Macro Theory Of Empowerment Theory

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Have you ever been on a drive and became enthralled by the reminiscent stories of an elderly lady? We were driving around Salt Lake City with family looking at homes where my grandmother, Betty, lived as a child and early in her married life. She was engaged in reminiscing and shared many stories of her childhood and early married life. The interview was finished at her home. The information was written in note form. My grandmother is an 82-year-old Caucasian. Her third husband passed away a little more than a year ago. She was married to him for about fifteen years. She lives in her own home, built by her second husband, in Bountiful, Utah. Her youngest daughter, who is 42-years-old still lives at home with her. She is physically…show more content…
The concepts of empowerment theory are to instill power and control. Within this concept is also the concept that disadvantaged persons are threatened by others with more power in their lives. As part of the empowerment theory, gaining personal power helps to gain personal responsibility for change. This personal responsibility for change can transform emotional apathy and despair to positive social action (Van Wormer, 2011, p. 44). One of the main strengths of the empowerment theory is that the approach focuses on an individual’s strengths and builds them into making the desired changes in their own lives. A common limitations of the empowerment theory is when social workers work within a given system, rather than change the system when needed (Van Wormer, 2011, p.…show more content…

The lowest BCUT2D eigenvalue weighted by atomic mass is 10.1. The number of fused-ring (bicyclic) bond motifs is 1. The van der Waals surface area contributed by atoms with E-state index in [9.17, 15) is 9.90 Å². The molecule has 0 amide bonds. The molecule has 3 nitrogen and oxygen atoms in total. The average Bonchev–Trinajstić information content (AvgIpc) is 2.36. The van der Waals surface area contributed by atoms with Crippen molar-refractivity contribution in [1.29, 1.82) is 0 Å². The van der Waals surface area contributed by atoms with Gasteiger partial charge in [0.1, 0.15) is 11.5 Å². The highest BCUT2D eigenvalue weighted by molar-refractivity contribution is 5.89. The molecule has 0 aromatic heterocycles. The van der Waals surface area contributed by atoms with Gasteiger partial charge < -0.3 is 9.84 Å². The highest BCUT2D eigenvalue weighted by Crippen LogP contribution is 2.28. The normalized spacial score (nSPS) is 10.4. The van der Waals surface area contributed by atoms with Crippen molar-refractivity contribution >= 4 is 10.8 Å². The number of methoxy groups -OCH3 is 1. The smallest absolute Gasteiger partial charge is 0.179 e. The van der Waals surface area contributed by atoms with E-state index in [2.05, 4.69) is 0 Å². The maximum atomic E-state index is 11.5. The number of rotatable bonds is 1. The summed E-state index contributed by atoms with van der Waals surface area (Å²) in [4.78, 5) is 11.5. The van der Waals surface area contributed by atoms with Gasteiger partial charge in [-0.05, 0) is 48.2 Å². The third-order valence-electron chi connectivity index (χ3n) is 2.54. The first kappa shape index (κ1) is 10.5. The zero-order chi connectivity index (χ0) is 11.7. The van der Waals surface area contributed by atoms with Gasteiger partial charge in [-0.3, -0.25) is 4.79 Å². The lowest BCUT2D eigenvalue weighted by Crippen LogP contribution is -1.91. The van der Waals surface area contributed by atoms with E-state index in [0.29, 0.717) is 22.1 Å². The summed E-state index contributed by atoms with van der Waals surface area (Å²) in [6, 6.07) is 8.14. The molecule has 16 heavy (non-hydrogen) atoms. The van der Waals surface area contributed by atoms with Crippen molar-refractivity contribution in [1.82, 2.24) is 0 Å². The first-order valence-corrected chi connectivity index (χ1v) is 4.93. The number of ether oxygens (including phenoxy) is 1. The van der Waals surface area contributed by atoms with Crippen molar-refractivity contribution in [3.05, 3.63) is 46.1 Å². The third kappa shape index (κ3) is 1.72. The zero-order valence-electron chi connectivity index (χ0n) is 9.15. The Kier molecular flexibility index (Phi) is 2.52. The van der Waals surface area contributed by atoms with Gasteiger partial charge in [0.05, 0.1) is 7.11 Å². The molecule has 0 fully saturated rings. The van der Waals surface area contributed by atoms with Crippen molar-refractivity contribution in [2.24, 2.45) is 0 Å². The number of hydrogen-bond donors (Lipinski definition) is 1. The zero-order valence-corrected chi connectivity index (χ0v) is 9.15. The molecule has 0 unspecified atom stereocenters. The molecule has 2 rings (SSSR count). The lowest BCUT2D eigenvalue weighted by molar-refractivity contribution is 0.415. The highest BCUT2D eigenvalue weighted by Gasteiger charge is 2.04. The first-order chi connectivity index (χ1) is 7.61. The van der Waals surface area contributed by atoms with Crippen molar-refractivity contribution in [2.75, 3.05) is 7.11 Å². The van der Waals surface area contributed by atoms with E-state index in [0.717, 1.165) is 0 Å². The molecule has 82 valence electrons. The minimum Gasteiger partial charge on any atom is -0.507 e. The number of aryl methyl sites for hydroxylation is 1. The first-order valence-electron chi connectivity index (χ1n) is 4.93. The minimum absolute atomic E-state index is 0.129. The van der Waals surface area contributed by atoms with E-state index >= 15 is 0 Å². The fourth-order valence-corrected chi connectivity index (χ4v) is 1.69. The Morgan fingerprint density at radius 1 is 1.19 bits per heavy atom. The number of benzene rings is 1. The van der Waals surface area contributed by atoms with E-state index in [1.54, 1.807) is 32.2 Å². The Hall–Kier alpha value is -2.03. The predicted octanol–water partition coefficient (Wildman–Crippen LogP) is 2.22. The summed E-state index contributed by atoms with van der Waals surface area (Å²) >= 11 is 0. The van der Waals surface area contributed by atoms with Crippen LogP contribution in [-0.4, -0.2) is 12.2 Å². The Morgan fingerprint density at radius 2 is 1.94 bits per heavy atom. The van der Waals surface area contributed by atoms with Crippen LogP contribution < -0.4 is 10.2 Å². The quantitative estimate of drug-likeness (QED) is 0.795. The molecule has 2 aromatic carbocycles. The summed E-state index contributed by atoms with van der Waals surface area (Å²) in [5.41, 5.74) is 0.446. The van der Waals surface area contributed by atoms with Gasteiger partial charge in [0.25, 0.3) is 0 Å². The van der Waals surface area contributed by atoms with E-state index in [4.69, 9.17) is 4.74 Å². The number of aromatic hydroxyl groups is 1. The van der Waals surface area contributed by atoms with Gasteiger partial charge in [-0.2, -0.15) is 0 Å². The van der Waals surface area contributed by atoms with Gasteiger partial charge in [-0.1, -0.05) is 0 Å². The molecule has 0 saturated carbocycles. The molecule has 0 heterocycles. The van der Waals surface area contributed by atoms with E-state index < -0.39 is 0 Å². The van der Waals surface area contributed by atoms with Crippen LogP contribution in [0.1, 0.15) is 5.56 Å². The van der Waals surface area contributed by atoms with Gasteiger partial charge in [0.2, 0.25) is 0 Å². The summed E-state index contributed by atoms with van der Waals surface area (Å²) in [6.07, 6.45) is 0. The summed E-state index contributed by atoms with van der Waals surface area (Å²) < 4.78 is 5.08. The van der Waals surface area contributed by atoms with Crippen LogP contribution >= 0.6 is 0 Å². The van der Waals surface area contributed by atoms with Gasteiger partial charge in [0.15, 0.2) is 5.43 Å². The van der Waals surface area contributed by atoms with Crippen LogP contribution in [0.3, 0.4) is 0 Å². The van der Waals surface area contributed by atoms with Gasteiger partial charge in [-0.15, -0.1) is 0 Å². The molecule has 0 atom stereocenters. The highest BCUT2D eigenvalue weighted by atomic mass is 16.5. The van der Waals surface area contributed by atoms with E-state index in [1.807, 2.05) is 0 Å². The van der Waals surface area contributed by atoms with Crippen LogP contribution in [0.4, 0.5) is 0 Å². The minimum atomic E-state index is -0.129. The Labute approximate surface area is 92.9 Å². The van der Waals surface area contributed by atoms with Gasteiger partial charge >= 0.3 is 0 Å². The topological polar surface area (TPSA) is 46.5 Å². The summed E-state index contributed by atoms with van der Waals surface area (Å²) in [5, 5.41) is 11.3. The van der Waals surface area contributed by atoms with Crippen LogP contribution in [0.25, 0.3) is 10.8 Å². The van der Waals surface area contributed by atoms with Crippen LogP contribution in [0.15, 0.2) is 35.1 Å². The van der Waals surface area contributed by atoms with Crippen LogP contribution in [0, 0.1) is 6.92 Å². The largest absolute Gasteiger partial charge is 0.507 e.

One prominent event that she shared was her experiences with World War 2. Betty’s father got a job in Hanford, Washington. Later she learned that he helped build bombs for the war. Her family moved there from Salt Lake City, Utah, when she was ten. She remembers living in the largest trailer court in Hanford. Betty mentioned(synonym) air raids that blackened the sky to prevent the planes from being able to see the people down below. While in Hanford, she had a significant experience in her life. Betty and her best friend had Scarlet Fever. She and her friend were transported together to the hospital in an ambulance. Luckily, she was able to share a room with this friend so that she was not alone. Betty said that Scarlet Fever was so contagious that nobody was allowed to come visit her. Her mother and dad would wave from outside. When asked how she felt about that, she stated, “I had my girl friend, so it was okay.” After they were better, she rode home in the ambulance with her friend as well. Betty said sadly, that as she was boiling all her belongings, her doll was ruined. She was forever stamped with this experience and memories of her friend. Her friend and her both moved back to their respective home towns, and never saw each other again. For a time, they wrote letters, but lost contact. Betty stated that she would always remember her and wonders how she

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